Remarks at the ISIAM meeting, New Delhi August 15, 2010

Honorable Minister Salman Khurshid and Distinguished Mathematicians Honored at this Meeting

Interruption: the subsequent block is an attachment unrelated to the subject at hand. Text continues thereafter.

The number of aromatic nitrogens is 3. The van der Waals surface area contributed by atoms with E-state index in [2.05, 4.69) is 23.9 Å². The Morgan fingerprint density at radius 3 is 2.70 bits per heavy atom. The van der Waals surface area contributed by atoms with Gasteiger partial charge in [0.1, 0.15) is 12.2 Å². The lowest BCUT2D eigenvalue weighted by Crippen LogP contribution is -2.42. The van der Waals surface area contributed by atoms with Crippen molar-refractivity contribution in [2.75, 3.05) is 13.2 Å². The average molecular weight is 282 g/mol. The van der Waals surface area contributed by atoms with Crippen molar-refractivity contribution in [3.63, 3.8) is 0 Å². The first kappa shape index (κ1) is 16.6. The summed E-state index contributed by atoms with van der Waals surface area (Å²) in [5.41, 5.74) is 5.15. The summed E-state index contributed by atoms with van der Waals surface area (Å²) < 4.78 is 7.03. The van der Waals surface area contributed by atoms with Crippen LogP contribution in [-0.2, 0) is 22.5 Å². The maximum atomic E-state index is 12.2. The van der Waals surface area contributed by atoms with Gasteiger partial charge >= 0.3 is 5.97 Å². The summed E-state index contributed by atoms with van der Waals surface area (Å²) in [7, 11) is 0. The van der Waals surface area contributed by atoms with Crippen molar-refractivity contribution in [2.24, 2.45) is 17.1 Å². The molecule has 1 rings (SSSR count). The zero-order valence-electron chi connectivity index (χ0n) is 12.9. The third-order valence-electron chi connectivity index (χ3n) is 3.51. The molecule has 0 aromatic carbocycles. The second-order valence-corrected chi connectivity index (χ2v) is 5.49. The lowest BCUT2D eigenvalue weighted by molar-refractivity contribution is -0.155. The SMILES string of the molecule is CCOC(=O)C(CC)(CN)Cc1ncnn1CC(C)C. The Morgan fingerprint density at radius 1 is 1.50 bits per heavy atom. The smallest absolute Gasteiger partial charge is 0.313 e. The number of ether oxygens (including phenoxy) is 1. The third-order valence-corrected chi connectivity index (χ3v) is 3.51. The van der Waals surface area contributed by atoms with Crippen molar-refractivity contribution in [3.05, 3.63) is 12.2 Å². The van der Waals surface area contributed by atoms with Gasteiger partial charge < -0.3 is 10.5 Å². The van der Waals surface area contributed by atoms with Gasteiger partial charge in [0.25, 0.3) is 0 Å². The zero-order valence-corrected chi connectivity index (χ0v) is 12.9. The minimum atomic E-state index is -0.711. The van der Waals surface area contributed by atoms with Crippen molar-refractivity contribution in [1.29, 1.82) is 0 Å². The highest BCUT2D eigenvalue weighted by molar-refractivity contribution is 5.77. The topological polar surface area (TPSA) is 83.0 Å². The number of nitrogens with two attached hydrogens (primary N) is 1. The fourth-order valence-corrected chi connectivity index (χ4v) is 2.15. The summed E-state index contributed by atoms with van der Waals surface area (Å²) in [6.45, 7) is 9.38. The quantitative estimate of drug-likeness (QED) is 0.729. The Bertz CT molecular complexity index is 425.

Colleagues and Friends: